“Ver­i­fi­a­bil­i­ty” … mean[s] that mate­r­i­al added to Wikipedia must have been pub­lished pre­vi­ous­ly by a reli­able source. Edi­tors may not add their own views to arti­cles sim­ply because they believe them to be cor­rect, and may not remove sources’ views from arti­cles sim­ply because they dis­agree with them.

[V]erifiability is a nec­es­sary con­di­tion (a min­i­mum require­ment) for the inclu­sion of mate­r­i­al, though it is not a suf­fi­cient con­di­tion (it may not be enough).

In 1999, free-soft­ware activist Richard M. Stall­man called for this uni­ver­sal online ency­clo­pe­dia cov­er­ing all areas of knowl­edge, along with a com­plete library of instruc­tion­al cours­es – and, equal­ly impor­tant, a move­ment to devel­op it, “much as the Free Soft­ware Move­ment gave us the free oper­at­ing sys­tem GNU/Linux.”  That call (repro­duced in full as the appen­dix in my book) is cred­it­ed by Wikipedia as the ori­gins of the work that is now the largest knowl­edge resource in his­to­ry.

The free ency­clo­pe­dia will pro­vide an alter­na­tive to the restrict­ed ones that media cor­po­ra­tions will write.

Stall­man pub­lished a list of what that the ency­clo­pe­dia would need to do, what sort of free­doms it would need to give to the pub­lic, and how it could get start­ed.

An ency­clo­pe­dia locat­ed every­where.

An ency­clo­pe­dia open to anyone—but, most promis­ing­ly, to teach­ers and stu­dents.

An ency­clo­pe­dia built of small steps.

An ency­clo­pe­dia built on the long view: “If it takes twen­ty years to com­plete the free ency­clo­pe­dia, that will be but an instant in the his­to­ry of lit­er­a­ture and civ­i­liza­tion.”

An ency­clo­pe­dia con­tain­ing one or more arti­cles for any top­ic you would expect to find in anoth­er ency­clo­pe­dia – “for exam­ple, bird watch­ers might even­tu­al­ly con­tribute an arti­cle on each species of bird, along with pic­tures and record­ings of its calls” – and “cours­es for all aca­d­e­m­ic sub­jects.”

1999, and it sounds famil­iar. Wikipedia, of course, is one of the world’s most pop­u­lar web­sites (the world’s most pop­u­lar non­com­mer­cial one) now and an irre­place­able source of ver­i­fi­able infor­ma­tion – open to any and all.  Its process­es are trans­par­ent, and thanks to hack­ers affil­i­at­ed with the project, you now can watch and lis­ten to its edits live online:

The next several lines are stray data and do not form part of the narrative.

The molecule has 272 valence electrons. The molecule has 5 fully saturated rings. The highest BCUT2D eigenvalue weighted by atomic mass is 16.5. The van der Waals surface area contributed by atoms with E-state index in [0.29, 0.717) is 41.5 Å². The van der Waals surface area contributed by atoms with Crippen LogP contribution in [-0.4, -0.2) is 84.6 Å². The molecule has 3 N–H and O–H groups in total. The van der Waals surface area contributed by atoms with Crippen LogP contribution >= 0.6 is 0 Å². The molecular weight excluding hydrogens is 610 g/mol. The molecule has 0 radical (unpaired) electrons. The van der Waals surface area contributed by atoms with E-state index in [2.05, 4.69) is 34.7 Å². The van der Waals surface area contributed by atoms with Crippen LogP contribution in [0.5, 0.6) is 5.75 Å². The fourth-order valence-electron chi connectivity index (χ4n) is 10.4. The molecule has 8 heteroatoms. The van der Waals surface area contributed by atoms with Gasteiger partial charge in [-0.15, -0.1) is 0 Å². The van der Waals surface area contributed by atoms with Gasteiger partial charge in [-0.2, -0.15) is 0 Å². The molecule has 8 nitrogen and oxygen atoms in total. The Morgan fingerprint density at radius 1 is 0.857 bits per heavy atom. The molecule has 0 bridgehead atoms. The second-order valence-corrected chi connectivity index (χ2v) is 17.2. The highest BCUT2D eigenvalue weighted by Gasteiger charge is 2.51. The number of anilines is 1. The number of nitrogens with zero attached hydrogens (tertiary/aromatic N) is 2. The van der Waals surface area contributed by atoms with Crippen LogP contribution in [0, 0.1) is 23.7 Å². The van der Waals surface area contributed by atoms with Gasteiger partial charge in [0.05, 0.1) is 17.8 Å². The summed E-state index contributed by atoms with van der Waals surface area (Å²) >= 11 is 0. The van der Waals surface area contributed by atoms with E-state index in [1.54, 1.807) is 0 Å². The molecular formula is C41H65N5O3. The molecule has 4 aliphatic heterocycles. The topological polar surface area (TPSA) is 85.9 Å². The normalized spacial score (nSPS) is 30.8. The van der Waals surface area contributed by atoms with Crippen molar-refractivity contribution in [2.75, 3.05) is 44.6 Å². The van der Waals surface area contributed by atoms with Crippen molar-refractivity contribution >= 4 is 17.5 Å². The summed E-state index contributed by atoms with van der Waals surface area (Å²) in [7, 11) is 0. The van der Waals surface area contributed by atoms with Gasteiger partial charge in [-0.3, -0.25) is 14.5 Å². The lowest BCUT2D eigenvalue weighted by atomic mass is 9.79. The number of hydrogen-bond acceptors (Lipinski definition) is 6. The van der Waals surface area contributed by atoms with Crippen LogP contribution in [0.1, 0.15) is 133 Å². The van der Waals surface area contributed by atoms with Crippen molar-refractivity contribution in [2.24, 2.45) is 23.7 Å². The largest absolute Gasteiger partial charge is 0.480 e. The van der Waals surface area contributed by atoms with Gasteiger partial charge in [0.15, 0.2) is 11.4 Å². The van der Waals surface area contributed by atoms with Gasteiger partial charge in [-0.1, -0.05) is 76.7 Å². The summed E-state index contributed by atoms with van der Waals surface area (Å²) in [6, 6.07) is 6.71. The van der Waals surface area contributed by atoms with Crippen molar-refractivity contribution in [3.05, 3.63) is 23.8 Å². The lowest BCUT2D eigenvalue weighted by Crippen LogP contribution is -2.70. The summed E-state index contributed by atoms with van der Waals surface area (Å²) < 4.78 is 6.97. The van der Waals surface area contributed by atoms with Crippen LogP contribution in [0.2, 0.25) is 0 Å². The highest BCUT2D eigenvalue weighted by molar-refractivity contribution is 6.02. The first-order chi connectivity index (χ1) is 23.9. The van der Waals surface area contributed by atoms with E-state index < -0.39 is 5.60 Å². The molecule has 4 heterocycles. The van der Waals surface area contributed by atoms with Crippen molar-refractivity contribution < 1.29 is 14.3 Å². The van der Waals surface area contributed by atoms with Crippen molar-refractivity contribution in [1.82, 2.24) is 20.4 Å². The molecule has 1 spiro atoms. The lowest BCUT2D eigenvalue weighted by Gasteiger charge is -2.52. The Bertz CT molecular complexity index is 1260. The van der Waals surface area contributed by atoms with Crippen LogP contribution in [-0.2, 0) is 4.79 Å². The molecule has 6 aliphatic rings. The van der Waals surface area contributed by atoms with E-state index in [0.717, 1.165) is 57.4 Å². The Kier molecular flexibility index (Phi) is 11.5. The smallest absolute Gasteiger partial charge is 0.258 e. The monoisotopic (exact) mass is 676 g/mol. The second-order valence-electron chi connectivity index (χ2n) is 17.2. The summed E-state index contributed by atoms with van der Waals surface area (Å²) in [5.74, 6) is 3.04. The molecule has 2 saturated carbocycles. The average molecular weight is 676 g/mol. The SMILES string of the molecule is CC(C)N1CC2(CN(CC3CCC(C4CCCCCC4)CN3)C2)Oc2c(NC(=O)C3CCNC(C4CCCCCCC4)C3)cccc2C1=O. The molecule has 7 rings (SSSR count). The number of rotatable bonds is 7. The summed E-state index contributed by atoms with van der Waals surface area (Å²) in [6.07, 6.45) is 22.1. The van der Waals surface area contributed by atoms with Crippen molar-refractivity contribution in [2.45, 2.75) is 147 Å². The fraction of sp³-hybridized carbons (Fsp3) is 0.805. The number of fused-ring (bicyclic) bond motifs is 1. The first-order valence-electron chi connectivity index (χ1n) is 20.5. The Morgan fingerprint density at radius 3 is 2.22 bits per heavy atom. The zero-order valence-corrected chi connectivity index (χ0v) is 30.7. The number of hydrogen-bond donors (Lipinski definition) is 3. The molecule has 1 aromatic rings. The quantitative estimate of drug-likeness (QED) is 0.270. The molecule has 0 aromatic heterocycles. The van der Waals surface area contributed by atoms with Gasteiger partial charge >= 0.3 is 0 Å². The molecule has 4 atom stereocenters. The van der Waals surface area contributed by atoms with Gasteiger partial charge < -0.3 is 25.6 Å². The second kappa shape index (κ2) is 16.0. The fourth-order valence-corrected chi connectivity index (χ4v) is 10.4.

Com­mu­ni­ties that work with Wikipedia are like­ly to ben­e­fit from this com­mit­ment to cita­tion, and new col­lab­o­ra­tions that take effect around it are like­ly to ben­e­fit soci­ety. The Inter­net Archive is work­ing with Wikipedia now, dig­i­tiz­ing books so that links to sources in Wikipedia link all the way through to the books them­selves – and ren­der images and text on the cit­ed pages. The ref­er­ence link to a biog­ra­phy by Tay­lor Branch at the bot­tom of a Wikipedia arti­cle on Mar­tin Luther King, Jr., for exam­ple, now hotlinks to the read­able book online at  That work is essen­tial.  “Only the use of foot­notes and the research tech­niques asso­ci­at­ed with them” – as Prince­ton his­to­ri­an Antho­ny Grafton writes – “makes it pos­si­ble to resist the efforts of mod­ern gov­ern­ments, tyran­ni­cal and demo­c­ra­t­ic alike, to con­ceal the com­pro­mis­es they have made, the deaths they have caused, the tor­tures they or their allies have inflict­ed.…  Only the use of foot­notes enables his­to­ri­ans to make their texts not mono­logues but con­ver­sa­tions, in which mod­ern schol­ars, their pre­de­ces­sors, and their sub­jects all take part.”

Can we take ver­i­fi­a­bil­i­ty fur­ther now, espe­cial­ly as our epis­temic cri­sis deep­ens?  Can we improve cita­tion for the medi­um that’s begin­ning to over­take us all, which is video?  Can we make resources on the web – also a new thing – ver­i­fi­able?  What is a cita­tion like in a … pod­cast?